Once the stuff of science fiction films, flying taxis could well be in the UK’s skies as soon as 2024. Having already completed two test flights, British start-up Vertical Aerospace, believe their technology will be ready to commence trips of a 100 miles within 4 years.
The company recently released details of its latest flying electric taxi model VA-1X. The prototype is scheduled for test flights next year. The aircraft will have a 15-metre wingspan and 8 rotors capable of generating a cruising capacity of 150mph for 4 passengers and a pilot. An example of a typical journey where it could prove popular is the 47-mile distance from Brighton to London. The VA-1X air taxi could complete the trip in just 30 minutes compared to the hour it takes by train.
Vertical Aerospace intends for the flying taxi to be the world’s first winged electric vertical take-off and landing aircraft (eVTOLs) to gain approval by the European Aviation Safety Agency as well as the UK’s Civil Aviation Authority (CAA). A new framework of safety regulations is required so that these vehicles meet the same standards as commercial planes.
Multiple initiatives across the globe are underway, with the likes of the US Air Force, Tencent, Toyota, Boeing, Hyundai and Uber battling to deliver a commercially viable zero-emission eVTOL. Vertical Aerospace is in as good a position as any to capitalise on early demand for this emerging technology having already completed two flights with the approval of the CAA. Though most competitors are designing vehicles featuring only propellers, the VA-1X’s wings mean that it can fly faster but it will need to take off from a helipad or airport.
CEO of Vertical Aerospace, Michael Cervenka, claimed that in terms of gaining approval, “There’s a lot of hype in this space, but the reality is, we’ll be one of, if not the first, globally. There’s a real opportunity for us to have an impact in spearheading the UK’s renaissance into this exciting new sustainable aviation world.”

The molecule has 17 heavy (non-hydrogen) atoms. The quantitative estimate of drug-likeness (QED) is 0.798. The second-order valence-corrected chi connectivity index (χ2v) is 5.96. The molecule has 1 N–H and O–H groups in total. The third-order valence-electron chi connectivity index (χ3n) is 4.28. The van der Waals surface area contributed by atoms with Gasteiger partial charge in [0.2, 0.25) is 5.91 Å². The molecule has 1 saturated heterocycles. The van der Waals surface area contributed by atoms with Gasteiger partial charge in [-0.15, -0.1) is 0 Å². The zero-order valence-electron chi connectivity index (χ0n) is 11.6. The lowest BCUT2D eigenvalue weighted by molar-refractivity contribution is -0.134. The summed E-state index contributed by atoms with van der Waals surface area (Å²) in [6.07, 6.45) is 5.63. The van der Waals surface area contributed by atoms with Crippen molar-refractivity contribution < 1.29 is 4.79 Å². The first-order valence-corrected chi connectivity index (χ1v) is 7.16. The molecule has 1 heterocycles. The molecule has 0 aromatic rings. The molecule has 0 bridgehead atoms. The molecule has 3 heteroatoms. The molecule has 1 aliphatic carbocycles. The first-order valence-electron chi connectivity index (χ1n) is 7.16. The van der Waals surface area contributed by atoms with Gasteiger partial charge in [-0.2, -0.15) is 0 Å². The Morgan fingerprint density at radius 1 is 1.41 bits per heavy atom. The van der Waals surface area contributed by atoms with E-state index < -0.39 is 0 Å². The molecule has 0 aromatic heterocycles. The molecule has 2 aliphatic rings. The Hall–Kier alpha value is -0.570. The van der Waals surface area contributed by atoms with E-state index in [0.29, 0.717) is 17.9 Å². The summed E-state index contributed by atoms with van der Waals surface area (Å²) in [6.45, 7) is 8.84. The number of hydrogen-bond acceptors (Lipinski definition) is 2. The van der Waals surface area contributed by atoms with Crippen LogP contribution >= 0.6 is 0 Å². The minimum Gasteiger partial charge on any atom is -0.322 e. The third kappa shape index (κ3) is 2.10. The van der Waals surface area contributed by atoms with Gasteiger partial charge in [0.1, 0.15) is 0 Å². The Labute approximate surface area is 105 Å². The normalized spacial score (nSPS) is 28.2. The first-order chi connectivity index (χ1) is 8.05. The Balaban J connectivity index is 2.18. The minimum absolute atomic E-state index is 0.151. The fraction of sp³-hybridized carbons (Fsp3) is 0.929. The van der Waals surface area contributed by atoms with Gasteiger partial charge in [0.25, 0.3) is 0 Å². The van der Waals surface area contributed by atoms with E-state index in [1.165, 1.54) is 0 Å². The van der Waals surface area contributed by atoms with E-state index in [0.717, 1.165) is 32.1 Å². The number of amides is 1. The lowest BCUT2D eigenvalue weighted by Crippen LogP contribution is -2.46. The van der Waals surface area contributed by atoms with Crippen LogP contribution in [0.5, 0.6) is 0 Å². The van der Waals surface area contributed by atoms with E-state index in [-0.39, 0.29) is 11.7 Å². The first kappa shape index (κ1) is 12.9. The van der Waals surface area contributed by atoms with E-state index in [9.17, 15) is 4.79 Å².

With shortened journey times and the capability of launching from the top of car parks, the assumption is that eVTOLs will prove popular with high net worth individuals who are keen to avoid congested roads. Flights are expected to launch at £10 per mile per person with the aim of reducing that to £5. Presumably, this price drop will coincide with the technology being sufficiently advanced for it to fly without a pilot?
Cervenka also said the firm intends to partner with a taxi service provider. Based on the estimates above, a seat on a flying taxi from London to Brighton could cost around £500. For wealthy commuters who over the last few years have been charged an arm and a leg by Govea to be wedged into a carriage like a sardine or to end up at the mercy of rail replacements and cancelled services, that might be a premium worth paying.
Though considering the trend towards remote working in recent months and the multiple challenges new tech start ups face in this space, I won’t be basing Plan’s business model on arranging a large number of eVTOL insurance risks any time soon!
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